aaron_bourque (aaron_bourque) wrote,

Instant Karma

DC Universe Presents.

Long ago, comics used to be almost completely anthologies, where many stories would appear in one issue. Nowadays, anthology series are really rare, usually from independent publishers. However, they were a huge part of what made comics popular and successful once upon a time, and so there are several anthologies in the new 52. I talked about one previously, All-Star Western, and DC Universe Presents is another. However, where All-Star is traditionally anthologic (is that a word?) with multiple stories per issue, Presents will be following one story arc and main character for an issue or longer, and then go to a different story and character.

The first arc focuses on Deadman. Deadman is Boston Brand, circus acrobat and big ole jerk who was assassinated during a performance one night. Instead of going off to heaven or hell, or nothing or whatever, his soul was appropriated by the goddess Kama SutraRama Kushna for some sort of cosmic purpose. Boston's soul is given the ability to possess living bodies, and in this way he can control them and try to guide them toward a better afterlife. He doesn't always succeed, and he also originally wanted to solve the mystery of his murder. He did so (it's a long story, and involves his brother, Cleveland--who were his parents, Carmen Sandiego and Indiana Jones? . . . That would be awesome!)

This story, however, adds the wrinkle that the reason Boston is trying to save other souls is because if he does a good enough job, he'll balance his own karma and get a nice eternal reward. However, he's grown distrustful of Rama Kushna, and thinks he's being used for another, secret purpose.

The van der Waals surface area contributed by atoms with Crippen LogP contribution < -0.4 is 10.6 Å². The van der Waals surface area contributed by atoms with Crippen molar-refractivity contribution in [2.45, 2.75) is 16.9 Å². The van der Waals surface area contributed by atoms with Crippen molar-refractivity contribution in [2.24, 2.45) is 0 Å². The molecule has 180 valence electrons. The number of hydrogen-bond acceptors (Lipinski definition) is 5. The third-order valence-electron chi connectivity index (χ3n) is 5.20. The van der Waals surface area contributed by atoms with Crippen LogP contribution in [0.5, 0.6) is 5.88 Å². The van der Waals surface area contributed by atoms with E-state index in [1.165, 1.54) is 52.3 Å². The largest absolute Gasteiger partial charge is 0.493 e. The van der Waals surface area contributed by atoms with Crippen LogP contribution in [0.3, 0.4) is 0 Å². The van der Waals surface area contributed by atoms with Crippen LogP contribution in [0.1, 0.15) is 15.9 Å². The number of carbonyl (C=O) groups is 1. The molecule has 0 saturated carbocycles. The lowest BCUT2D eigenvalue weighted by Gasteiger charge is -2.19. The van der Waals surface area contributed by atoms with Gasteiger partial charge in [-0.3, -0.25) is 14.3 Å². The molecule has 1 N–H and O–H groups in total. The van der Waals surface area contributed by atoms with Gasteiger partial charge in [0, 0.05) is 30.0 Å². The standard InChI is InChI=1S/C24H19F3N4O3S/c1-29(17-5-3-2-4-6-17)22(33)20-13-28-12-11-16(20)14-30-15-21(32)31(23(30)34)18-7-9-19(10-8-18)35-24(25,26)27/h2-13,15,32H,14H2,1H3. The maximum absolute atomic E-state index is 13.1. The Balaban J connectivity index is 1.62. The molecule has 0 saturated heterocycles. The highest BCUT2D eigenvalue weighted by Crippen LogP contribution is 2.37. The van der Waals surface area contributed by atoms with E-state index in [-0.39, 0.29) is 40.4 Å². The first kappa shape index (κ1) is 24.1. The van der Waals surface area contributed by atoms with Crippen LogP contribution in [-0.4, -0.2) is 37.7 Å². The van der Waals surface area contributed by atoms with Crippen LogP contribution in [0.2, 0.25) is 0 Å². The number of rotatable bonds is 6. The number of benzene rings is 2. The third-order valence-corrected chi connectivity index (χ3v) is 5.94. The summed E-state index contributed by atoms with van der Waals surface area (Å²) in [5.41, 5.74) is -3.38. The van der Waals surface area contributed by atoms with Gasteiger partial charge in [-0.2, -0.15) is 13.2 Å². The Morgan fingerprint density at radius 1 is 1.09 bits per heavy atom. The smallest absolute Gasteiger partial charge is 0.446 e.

That distrust drives the story, as he tries learning more about the mystical side of the universe (stealing from a fallen angel's library, for instance) so he can confront Rama and get answers about when his soul will be free. And that's where things stand, now. This is a really interesting story. It's nice seeing a character as rough around the edges as Boston, but who's still trying to be a decent guy. Also, the weirder nooks and crannies of the DC universe deserve a spotlight, too.

However, I'm not sure about recommending this one, given its anthology nature. Like any comic book, it'll have good story arcs and bad story arcs, and with it shifting from one character for an arc and then another character for an arc, I would feel better about recommending individual arcs, not the series as a whole. That said, the initial story arc is turning out really good, so read it, for sure.

Aaron "The Mad Whitaker" Bourque; I'm sorry about that joke involving Rama Kushna's name, but not that sorry.
Tags: analysis, comic books, essays, the new 52
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